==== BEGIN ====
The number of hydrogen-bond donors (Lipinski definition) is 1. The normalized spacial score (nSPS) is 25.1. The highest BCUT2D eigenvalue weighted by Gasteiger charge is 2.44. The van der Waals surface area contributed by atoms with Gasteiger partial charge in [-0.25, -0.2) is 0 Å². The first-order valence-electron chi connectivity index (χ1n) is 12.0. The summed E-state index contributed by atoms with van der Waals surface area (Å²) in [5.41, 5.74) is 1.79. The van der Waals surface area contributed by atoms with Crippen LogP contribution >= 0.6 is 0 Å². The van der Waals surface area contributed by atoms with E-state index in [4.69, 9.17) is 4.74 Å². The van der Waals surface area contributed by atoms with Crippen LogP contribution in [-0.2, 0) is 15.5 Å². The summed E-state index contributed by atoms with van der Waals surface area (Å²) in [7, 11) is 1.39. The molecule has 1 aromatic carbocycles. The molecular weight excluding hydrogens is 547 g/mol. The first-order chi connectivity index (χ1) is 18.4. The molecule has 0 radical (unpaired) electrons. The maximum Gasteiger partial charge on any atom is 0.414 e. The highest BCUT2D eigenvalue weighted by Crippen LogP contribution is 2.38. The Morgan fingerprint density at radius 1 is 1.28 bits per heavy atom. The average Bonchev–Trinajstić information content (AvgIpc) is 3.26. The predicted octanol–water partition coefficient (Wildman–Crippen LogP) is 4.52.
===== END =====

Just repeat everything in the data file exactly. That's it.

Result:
The number of hydrogen-bond donors (Lipinski definition) is 1. The normalized spacial score (nSPS) is 25.1. The highest BCUT2D eigenvalue weighted by Gasteiger charge is 2.44. The van der Waals surface area contributed by atoms with Gasteiger partial charge in [-0.25, -0.2) is 0 Å². The first-order valence-electron chi connectivity index (χ1n) is 12.0. The summed E-state index contributed by atoms with van der Waals surface area (Å²) in [5.41, 5.74) is 1.79. The van der Waals surface area contributed by atoms with Crippen LogP contribution >= 0.6 is 0 Å². The van der Waals surface area contributed by atoms with E-state index in [4.69, 9.17) is 4.74 Å². The van der Waals surface area contributed by atoms with Crippen LogP contribution in [-0.2, 0) is 15.5 Å². The summed E-state index contributed by atoms with van der Waals surface area (Å²) in [7, 11) is 1.39. The molecule has 1 aromatic carbocycles. The molecular weight excluding hydrogens is 547 g/mol. The first-order chi connectivity index (χ1) is 18.4. The molecule has 0 radical (unpaired) electrons. The maximum Gasteiger partial charge on any atom is 0.414 e. The highest BCUT2D eigenvalue weighted by Crippen LogP contribution is 2.38. The Morgan fingerprint density at radius 1 is 1.28 bits per heavy atom. The average Bonchev–Trinajstić information content (AvgIpc) is 3.26. The predicted octanol–water partition coefficient (Wildman–Crippen LogP) is 4.52.